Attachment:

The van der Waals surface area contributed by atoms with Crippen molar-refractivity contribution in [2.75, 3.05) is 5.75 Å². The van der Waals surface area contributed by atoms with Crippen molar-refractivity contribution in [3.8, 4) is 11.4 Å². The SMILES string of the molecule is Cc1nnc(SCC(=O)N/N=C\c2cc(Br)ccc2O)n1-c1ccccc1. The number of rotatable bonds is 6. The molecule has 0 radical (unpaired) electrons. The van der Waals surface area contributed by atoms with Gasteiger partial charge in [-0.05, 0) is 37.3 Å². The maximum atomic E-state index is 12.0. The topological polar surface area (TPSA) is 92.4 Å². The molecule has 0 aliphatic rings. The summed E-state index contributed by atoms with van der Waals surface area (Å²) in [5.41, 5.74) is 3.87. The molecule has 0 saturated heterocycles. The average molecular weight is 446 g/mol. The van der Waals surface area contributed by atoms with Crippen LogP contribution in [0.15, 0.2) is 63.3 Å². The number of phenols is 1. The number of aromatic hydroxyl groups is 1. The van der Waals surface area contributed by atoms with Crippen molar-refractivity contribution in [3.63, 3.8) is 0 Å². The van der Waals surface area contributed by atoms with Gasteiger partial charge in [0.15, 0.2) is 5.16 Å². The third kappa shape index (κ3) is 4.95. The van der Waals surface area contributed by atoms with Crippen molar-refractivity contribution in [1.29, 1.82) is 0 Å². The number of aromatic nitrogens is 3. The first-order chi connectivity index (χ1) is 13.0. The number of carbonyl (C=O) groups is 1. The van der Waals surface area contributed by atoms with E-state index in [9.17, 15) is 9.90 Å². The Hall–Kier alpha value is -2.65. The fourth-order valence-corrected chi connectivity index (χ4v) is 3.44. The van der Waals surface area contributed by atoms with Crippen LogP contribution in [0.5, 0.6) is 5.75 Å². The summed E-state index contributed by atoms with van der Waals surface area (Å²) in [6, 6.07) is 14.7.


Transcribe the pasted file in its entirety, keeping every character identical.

The van der Waals surface area contributed by atoms with Crippen molar-refractivity contribution in [2.75, 3.05) is 5.75 Å². The van der Waals surface area contributed by atoms with Crippen molar-refractivity contribution in [3.8, 4) is 11.4 Å². The SMILES string of the molecule is Cc1nnc(SCC(=O)N/N=C\c2cc(Br)ccc2O)n1-c1ccccc1. The number of rotatable bonds is 6. The molecule has 0 radical (unpaired) electrons. The van der Waals surface area contributed by atoms with Gasteiger partial charge in [-0.05, 0) is 37.3 Å². The maximum atomic E-state index is 12.0. The topological polar surface area (TPSA) is 92.4 Å². The molecule has 0 aliphatic rings. The summed E-state index contributed by atoms with van der Waals surface area (Å²) in [5.41, 5.74) is 3.87. The molecule has 0 saturated heterocycles. The average molecular weight is 446 g/mol. The van der Waals surface area contributed by atoms with Crippen LogP contribution in [0.15, 0.2) is 63.3 Å². The number of phenols is 1. The number of aromatic hydroxyl groups is 1. The van der Waals surface area contributed by atoms with Crippen molar-refractivity contribution in [3.63, 3.8) is 0 Å². The van der Waals surface area contributed by atoms with Gasteiger partial charge in [0.15, 0.2) is 5.16 Å². The third kappa shape index (κ3) is 4.95. The van der Waals surface area contributed by atoms with Crippen molar-refractivity contribution in [1.29, 1.82) is 0 Å². The number of aromatic nitrogens is 3. The first-order chi connectivity index (χ1) is 13.0. The number of carbonyl (C=O) groups is 1. The van der Waals surface area contributed by atoms with E-state index in [9.17, 15) is 9.90 Å². The Hall–Kier alpha value is -2.65. The fourth-order valence-corrected chi connectivity index (χ4v) is 3.44. The van der Waals surface area contributed by atoms with Crippen LogP contribution in [0.5, 0.6) is 5.75 Å². The summed E-state index contributed by atoms with van der Waals surface area (Å²) in [6, 6.07) is 14.7.